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Don’t Burn Yourself, Use a Framework

Written by: Chad Upton

Try to think of building an application more like baking an application. The word “building” emphasizes the complexity of the process. Baking simplifies something that is actually rather complex. After all, baking is chemistry and chemistry is complex; yet baking was mastered centuries before we understood modern chemistry. Most bakers don’t have chemistry degrees and they can still bake wonderful things on the first try every single day.

That’s because:

  1. They follow the recipes of those who came before them.
  2. They make so many mistakes that they invent new recipes or return to trusted ones.

Recipes are important and getting a recipe right is much more than mixing the right ingredients — it’s also how those ingredients are combined and the volume in which they’re used. If the baker gets it wrong, they may create a foul smell or even start a fire.

The same is true for building successful applications. The easiest way to make high quality applications on the first try is by following recipes that others have slaved over. We often call these recipes “frameworks”.

Why use frameworks? There are always people who don’t want to use frameworks because they think they can do the same thing with less overhead or with cleaner code. In some cases they’re right and when they’re right let’s hope they distribute their work (dare we call it a “framework”) for the rest of us. When they’re wrong, lets hope they migrate to get the benefits of a JavaScript framework, otherwise they and their clients may be stuck with code that is bug prone, difficult to update and difficult to understand.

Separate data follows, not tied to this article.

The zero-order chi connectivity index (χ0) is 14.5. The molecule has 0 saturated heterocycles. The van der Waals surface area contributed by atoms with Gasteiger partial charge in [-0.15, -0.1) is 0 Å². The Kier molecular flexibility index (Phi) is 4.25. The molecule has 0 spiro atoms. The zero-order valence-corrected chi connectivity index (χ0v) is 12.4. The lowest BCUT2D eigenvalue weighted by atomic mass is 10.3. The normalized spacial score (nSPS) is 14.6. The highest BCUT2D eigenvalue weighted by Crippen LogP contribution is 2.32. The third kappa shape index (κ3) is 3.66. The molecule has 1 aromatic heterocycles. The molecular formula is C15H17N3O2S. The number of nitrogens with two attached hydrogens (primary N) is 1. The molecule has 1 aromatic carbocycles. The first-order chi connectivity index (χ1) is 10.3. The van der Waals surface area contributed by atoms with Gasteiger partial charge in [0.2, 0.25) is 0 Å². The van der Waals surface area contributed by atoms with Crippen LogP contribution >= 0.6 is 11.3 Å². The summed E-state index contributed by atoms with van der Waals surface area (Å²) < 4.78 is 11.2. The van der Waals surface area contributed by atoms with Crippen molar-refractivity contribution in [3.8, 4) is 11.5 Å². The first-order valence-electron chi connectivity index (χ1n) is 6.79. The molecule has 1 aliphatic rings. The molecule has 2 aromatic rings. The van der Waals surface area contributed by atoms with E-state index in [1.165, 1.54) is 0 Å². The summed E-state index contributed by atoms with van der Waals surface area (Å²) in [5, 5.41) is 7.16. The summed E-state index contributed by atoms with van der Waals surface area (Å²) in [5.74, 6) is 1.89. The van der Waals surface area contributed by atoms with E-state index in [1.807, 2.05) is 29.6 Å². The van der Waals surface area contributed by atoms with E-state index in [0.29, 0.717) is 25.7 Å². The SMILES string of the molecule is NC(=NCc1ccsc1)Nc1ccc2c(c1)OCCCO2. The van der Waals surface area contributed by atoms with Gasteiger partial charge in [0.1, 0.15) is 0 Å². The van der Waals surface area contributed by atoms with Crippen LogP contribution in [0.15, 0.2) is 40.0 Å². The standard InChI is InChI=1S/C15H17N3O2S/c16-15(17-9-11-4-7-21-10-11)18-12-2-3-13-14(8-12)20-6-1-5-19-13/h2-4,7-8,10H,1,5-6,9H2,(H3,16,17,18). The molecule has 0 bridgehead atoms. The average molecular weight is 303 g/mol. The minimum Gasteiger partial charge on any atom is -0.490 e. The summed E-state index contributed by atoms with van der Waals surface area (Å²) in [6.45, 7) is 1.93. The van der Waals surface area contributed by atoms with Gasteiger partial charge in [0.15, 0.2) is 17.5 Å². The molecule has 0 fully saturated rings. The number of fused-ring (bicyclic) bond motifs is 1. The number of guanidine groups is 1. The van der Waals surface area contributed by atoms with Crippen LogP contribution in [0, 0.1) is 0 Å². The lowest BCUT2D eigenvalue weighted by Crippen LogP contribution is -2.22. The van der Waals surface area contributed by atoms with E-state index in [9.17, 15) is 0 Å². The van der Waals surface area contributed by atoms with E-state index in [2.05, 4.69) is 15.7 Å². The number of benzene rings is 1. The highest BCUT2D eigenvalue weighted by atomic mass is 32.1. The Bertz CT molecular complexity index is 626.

From taking on many projects, in various states of launch or repair, it has become obvious that the most valuable time to spend on code is by writing no code at all. Some developers and managers get anxious when no code is being written; when no bugs are being fixed; and when no commits are being made. That’s understandable, until they see first hand what it is like to work with a framework and a team that evaluates the most elegant way to solve each problem. If they haven’t experienced that, it sounds expensive and slow. But, this approach makes quality a habit, not a goal. Preventing bugs and making it faster to implement new features translates into saving money, which shortens the return on investment to days. 

When we rush to “work” by skipping the recipe, we dramatically increase the risk of burning ourselves (or our cookies). When a baker burns a batch of cookies they have to make them over again — that means they will take twice as much time and double the production cost.

Again, why use a JavaScript framework? Because following a good recipe gives us a more predictable result, in less time, with fewer fires and that improves overall quality and makes everyone happier.

It is also important to note that frameworks alone don’t solve every problem; we also need people who understand how to implement those frameworks and fill the gaps those frameworks leave open for interpretation. That is who DEV6 is — we are the people who follow recipes, fill gaps and understand problems so that we can make great applications every single day.